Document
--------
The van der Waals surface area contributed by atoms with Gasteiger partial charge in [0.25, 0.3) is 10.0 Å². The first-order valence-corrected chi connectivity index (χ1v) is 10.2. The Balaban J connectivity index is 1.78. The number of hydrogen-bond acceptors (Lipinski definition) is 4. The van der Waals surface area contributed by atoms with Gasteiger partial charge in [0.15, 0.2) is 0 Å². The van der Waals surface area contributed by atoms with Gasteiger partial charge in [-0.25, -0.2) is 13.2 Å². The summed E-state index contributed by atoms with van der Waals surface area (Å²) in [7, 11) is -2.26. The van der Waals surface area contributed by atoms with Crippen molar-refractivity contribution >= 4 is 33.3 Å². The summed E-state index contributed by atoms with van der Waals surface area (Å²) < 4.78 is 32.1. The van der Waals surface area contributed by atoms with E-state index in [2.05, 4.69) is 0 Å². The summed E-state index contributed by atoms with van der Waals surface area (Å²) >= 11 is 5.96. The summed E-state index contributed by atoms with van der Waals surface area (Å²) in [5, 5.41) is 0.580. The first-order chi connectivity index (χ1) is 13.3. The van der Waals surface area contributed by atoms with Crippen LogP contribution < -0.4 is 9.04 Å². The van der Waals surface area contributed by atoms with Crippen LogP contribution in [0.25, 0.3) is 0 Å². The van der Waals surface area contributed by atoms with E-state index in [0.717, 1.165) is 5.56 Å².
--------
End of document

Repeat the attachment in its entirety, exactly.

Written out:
The van der Waals surface area contributed by atoms with Gasteiger partial charge in [0.25, 0.3) is 10.0 Å². The first-order valence-corrected chi connectivity index (χ1v) is 10.2. The Balaban J connectivity index is 1.78. The number of hydrogen-bond acceptors (Lipinski definition) is 4. The van der Waals surface area contributed by atoms with Gasteiger partial charge in [0.15, 0.2) is 0 Å². The van der Waals surface area contributed by atoms with Gasteiger partial charge in [-0.25, -0.2) is 13.2 Å². The summed E-state index contributed by atoms with van der Waals surface area (Å²) in [7, 11) is -2.26. The van der Waals surface area contributed by atoms with Crippen molar-refractivity contribution >= 4 is 33.3 Å². The summed E-state index contributed by atoms with van der Waals surface area (Å²) < 4.78 is 32.1. The van der Waals surface area contributed by atoms with E-state index in [2.05, 4.69) is 0 Å². The summed E-state index contributed by atoms with van der Waals surface area (Å²) >= 11 is 5.96. The summed E-state index contributed by atoms with van der Waals surface area (Å²) in [5, 5.41) is 0.580. The first-order chi connectivity index (χ1) is 13.3. The van der Waals surface area contributed by atoms with Crippen LogP contribution < -0.4 is 9.04 Å². The van der Waals surface area contributed by atoms with Crippen LogP contribution in [0.25, 0.3) is 0 Å². The van der Waals surface area contributed by atoms with E-state index in [0.717, 1.165) is 5.56 Å².